Saudi Arabia executes prince for murder over death of friend

RIYADH (AFP/REUTERS/NYTIMES) - Saudi Arabia on Tuesday (Oct 18) executed a member of the royal family for murder, in a rare case involving one of the thousands of members of the House of Saud.

Prince Turki bin Saud al-Kabir was put to death in the capital Riyadh after pleading guilty to shooting dead Adel Al-Muhaimeed, a fellow Saudi, during a brawl, the Interior Ministry said in a statement.

"The government... is keen to keep order, stabilise security and bring about justice through implementing the rules prescribed by Allah...," said the ministry statement.

Prince Kabir was the 134th local or foreigner put to death this year, according to an AFP tally of ministry statements.

The Arab News reported in November 2014 that a court in Riyadh had sentenced a prince to death for killing his friend. Although it did not name the prince, it named the friend as Adel Al-Muhaimeed.

Mr Al-Muhaimeed lost his life and another person was injured in an exchange of gunfire following a dispute at a camp on the edge of Riyadh in December 2012, the newspaper said.

Desert camps are popular gathering places for Saudis.

When the killer realised that his victim was a friend and colleague, he informed the police, the Arab News said.

The sentence reflected the kingdom's "fair justice system", Arab News quoted the victim's uncle Abdul Rahman al-Falaj as saying.

Most people put to death in Saudi Arabia are beheaded with a sword in a public square.

Members of Saudi Arabia's ruling family are only rarely known to have been executed.

One of the most prominent cases was Faisal bin Musaid al Saud, who assassinated his uncle, King Faisal, in 1975.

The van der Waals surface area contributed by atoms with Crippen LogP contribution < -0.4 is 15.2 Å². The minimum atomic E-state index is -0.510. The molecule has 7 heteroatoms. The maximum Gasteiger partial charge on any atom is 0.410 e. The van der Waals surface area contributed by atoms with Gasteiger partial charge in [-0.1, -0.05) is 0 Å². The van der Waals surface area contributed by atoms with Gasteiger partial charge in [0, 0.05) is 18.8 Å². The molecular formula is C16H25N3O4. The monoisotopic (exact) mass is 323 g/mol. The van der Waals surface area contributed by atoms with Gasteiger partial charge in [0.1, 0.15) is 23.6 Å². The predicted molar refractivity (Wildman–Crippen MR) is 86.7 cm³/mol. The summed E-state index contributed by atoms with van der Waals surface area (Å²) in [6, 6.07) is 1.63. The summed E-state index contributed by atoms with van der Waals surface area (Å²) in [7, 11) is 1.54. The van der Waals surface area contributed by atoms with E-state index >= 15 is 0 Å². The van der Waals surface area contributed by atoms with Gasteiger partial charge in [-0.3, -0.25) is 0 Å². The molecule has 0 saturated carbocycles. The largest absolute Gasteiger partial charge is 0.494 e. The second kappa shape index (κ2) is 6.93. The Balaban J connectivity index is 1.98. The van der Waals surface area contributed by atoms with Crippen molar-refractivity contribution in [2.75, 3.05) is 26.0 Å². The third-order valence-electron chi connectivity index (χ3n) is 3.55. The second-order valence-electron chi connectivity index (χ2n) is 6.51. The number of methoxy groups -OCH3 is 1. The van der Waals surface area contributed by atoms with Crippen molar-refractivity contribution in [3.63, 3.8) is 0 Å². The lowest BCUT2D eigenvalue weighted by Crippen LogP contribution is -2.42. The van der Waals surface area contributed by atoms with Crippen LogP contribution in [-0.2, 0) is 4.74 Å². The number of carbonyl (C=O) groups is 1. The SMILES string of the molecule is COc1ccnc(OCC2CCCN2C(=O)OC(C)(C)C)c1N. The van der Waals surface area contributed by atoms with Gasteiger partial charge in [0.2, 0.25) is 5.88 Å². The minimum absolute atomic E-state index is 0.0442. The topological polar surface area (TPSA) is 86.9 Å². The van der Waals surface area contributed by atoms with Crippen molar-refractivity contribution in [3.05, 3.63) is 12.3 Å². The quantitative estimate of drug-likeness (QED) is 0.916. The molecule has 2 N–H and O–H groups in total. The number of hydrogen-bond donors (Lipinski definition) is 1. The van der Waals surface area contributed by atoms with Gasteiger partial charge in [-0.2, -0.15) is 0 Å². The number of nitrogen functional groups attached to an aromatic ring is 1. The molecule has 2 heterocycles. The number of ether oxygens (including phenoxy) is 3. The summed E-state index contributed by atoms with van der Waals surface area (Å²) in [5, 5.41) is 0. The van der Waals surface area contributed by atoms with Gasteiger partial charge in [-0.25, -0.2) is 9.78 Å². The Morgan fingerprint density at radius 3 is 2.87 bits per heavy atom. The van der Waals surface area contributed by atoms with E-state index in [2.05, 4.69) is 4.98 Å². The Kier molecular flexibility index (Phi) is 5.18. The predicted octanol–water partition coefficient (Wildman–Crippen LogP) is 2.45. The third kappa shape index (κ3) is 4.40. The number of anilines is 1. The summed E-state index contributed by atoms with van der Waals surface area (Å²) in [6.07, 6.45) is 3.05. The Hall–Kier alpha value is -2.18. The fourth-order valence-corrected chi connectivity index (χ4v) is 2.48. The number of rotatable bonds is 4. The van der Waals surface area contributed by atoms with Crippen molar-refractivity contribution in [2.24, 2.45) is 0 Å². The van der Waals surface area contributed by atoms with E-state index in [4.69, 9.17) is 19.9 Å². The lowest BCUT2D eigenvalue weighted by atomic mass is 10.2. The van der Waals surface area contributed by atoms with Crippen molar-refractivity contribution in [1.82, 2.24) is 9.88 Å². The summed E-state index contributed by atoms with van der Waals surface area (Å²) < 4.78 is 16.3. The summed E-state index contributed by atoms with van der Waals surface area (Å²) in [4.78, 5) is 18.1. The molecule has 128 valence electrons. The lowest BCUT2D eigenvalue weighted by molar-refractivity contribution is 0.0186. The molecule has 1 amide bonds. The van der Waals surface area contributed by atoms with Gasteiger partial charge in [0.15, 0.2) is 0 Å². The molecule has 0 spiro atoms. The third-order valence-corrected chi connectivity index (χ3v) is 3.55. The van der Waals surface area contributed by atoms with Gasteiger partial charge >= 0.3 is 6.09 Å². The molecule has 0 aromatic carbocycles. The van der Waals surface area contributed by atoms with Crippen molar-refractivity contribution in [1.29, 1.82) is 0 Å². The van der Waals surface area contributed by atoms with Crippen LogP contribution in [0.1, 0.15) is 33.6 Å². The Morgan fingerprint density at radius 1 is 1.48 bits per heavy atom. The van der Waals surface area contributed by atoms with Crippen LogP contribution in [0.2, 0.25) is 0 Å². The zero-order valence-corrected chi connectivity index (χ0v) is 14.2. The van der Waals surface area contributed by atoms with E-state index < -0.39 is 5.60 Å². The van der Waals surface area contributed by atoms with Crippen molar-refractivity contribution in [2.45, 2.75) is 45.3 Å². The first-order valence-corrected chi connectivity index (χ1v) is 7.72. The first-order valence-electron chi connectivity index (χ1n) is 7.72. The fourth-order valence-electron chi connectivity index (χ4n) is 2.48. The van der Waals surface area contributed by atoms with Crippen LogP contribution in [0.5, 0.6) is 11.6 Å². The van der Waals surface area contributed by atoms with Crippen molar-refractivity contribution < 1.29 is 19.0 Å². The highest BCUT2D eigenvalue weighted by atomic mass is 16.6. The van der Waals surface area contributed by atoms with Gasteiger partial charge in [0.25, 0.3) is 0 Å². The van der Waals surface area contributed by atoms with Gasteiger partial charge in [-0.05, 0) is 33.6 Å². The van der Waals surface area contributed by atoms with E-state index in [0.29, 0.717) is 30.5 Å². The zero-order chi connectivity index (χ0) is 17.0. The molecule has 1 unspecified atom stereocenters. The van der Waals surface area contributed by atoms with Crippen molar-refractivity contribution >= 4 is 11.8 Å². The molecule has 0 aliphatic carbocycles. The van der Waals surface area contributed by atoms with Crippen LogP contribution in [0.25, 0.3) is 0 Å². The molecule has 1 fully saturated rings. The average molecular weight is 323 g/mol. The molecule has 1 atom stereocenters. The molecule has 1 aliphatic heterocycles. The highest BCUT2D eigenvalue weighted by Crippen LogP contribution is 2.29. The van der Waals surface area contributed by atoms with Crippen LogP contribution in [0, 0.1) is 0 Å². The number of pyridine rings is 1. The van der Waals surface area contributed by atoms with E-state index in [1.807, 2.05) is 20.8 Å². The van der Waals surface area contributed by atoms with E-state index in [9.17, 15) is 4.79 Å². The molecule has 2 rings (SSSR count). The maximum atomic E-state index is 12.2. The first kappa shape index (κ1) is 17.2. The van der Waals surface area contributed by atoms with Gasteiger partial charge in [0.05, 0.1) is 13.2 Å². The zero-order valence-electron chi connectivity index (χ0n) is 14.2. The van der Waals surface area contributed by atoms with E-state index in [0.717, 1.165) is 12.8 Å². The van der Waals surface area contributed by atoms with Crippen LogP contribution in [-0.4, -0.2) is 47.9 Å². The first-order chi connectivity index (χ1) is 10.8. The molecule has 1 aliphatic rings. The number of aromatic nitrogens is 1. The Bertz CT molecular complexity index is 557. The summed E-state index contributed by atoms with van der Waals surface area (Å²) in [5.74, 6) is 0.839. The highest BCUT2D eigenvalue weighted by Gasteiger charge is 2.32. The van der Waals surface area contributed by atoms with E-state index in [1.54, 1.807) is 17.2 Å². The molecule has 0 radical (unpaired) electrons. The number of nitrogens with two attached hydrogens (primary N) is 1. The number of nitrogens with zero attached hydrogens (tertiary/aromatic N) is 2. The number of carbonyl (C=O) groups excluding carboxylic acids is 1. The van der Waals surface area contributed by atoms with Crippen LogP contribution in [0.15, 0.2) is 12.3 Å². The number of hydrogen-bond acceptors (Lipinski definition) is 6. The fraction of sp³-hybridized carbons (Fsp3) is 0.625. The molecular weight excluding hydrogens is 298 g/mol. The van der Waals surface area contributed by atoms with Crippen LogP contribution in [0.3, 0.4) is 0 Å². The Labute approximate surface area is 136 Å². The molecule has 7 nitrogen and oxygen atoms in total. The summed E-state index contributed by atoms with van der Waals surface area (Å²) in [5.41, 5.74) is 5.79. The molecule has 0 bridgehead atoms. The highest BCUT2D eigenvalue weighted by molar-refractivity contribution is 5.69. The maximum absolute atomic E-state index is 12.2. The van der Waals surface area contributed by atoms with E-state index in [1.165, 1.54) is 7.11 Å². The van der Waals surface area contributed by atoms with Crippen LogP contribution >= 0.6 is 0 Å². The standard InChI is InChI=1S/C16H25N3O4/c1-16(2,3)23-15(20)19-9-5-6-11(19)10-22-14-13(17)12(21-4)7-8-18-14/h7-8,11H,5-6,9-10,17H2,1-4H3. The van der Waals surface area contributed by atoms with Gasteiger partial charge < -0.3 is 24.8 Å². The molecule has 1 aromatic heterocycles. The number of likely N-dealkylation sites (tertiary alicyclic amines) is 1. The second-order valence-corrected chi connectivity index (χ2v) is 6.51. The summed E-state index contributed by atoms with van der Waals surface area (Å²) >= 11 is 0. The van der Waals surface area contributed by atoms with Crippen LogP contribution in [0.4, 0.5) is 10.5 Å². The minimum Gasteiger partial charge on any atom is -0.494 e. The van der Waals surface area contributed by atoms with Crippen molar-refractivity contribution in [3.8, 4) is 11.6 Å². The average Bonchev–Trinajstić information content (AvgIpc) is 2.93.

The rare event rocketed around the Kingdom's social media networks, with some Saudis saying they never imagined such a thing would happen and others arguing that it showed the quality of their justice system, which is often criticised by human rights groups and Western governments for what they consider harsh and arbitrary punishments.

"The greatest thing is that the citizen sees the law applied to everyone, and that there are not big people and other small people," Mr Abdul-Rahman al-Lahim, a prominent Saudi lawyer, wrote on Twitter.

Other Saudis lauded the monarch, King Salman, on Twitter under an Arabic hashtag that translated as "decisive Salman orders retribution for the prince".

The Saudi family is estimated to number several thousand. While members receive monthly stipends, and the most senior princes command great wealth and political power, only a few in the family hold nationally important government posts. Saudi Arabia has a strict Islamic legal code under which murder, drug trafficking, armed robbery, rape and apostasy are all punishable by death.

Amnesty International says the kingdom carried out at least 158 death sentences in 2015, making it the third most prolific executioner after Iran and Pakistan.

Amnesty's figures do not include secretive China.

Murder and drug trafficking cases account for the majority of Saudi executions, although 47 people were put to death for "terrorism" on a single day in January.

Rights experts have raised concerns about the fairness of trials in the kingdom but the government says the death penalty is a deterrent.